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Lesotho and South Africa - Lesotho Expedition
From Khotso in South Africa near the eastern border of Lesotho, the trail ride climbs up to 3,000m through Bushman’s Nek pass into the heart of the Maloti-Drakensberg World Heritage Site.
At night you stay in mountain lodges, some quite basic and simple, others really comfortable, but all have great views and the opportunity to spend time with the people who live and work in this remarkable mountain kingdom.
The accompanying support vehicle takes your personal luggage so you just carry with you on horseback what you need for the day.
The riding is a mixed pace, mainly walk with some trots and canters. The terrain is mountainous with some long days, up to eight hours, in the saddle. In addition there are steep and rocky sections where it will be necessary to dismount and lead the horses. This is a physically exerting trail across challenging terrain so riders need to be fit and confident both in the saddle and on their own two feet.
The horses are local Boerperd and Basotho ponies with an Arab blood line running through the herd. These horses range from c.14hh to 15hh, are strong and footsure, and in their element in the terrain you will be crossing.
The saddles are South African trail saddles. All horses are ridden in snaffle bridles and the riding style is English.
Hard hats are mandatory.
The start and end point of the ride is Khotso Lodge, based on a 1,300 hectare working horse and sheep farm, nestled in the foothills of the Drakensberg at 1,300m above sea level. Riding guests stay in one of three rondavels comprising a double bed room, a shower and toilet, an open plan kitchen, dining and lounge area with open fire, a private outside deck overlooking the valley and a further three single beds on a mezzanine floor.
An authentic, purpose built thatched lodge in a quiet village, Thamatu Lodge is 2,600m above sea level. It is rustic and basic yet spacious with multiple bunkbed dorm-style rondavels with comfortable, clean and warm bedding as well as a central lounge/kitchen building with an open fire place. There are two showers and toilets, which are shared between the group. There is no electricity at the lodge.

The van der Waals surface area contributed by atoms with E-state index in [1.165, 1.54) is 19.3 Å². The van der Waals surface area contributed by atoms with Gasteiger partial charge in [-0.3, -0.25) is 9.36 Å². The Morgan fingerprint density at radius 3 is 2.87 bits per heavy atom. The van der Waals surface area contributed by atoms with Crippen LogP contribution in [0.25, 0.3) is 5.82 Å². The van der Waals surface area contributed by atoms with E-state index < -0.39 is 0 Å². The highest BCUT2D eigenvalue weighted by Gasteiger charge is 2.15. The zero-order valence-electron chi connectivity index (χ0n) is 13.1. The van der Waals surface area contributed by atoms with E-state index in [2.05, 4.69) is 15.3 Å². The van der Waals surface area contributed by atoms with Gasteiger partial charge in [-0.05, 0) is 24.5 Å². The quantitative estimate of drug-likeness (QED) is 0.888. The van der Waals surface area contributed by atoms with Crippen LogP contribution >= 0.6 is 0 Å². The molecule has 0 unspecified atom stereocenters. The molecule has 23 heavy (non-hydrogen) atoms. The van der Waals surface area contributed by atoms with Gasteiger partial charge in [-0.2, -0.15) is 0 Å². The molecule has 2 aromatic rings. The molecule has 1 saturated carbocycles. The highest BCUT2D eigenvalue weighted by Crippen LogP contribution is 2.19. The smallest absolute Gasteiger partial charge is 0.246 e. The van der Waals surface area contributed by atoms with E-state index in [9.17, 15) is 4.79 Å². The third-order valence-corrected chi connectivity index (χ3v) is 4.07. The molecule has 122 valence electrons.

Located at Ha Semanyane, The Project (2,300m above sea level) is a former agricultural education centre. Although basic it still promises comfortable warm beds, a good atmosphere and great food. Continuing drought, combined with an ageing plumbing system, means that buckets may have to be used to flush the loos. There are no showers available. As in the rest of this area, there is no electricity, but supper by candlelight makes for a pleasant ambiance.
St Bernard’s Peak Hotel is a gem of a location, nestled just under the mountain at 1,800m above sea level. There are a number of small en-suite one or two bedroom thatched cottages, each with an open fire in the bedroom. There is a pool, a well-stocked bar and great meals served in the dining room.
The trails need a minimum of three guests to confirm, with a small group supplement, except for February and June 2019 when the rides will confirm to run for two guests at no supplement.
|Holiday||Experience LevelExp Lvl||Arrive - DepartArr - Dep||Price||Itinerary||Availability|
||24 Feb 2019 - 4 Mar 2019||8 nights 8 ngts||£1,701.60||Book|
||16 Jun 2019 - 24 Jun 2019||8 nights 8 ngts||£1,701.60||Book|
Small group supplement (these depend on the the total number of people on the ride in November 2018):
£315.11 (3 or 4 in the group)
INCLUDES Accommodation; meals; riding; beer/wine with dinner.
SINGLE SUPPLEMENT The accommodation in the mountains is limited and single rooms are not possible.
PAYABLE LOCALLY Drinks; gratuities.
NEAREST AIRPORT Durban.
TRANSFERS The group transfer from Durban to Underberg is at a set time. The transfer takes about three hours and costs £65.80 per person return.
The ride starts at Underberg in South Africa about three hours west of Durban. From Underberg you enter Lesotho at Bushman's Nek border pass.
The seasons are very different but trails can take place throughout the year. Summer (from November to March) is the wet season, and storms often mean you have to ride out earlier, but it is lush green and the mountains look spectacular, clothed in wild flowers.
In winter, the grass has dried out and it is almost desert-like. Dry, warm days perfect for riding give way to cold nights where temperatures can plummet to minus 15ºC. Snow is a real possibility!
A real African mountain adventure with plenty of local culture.
We always recommend dressing in layers but on this ride, because of the change in altitude and unpredictable mountain weather, it's really essential.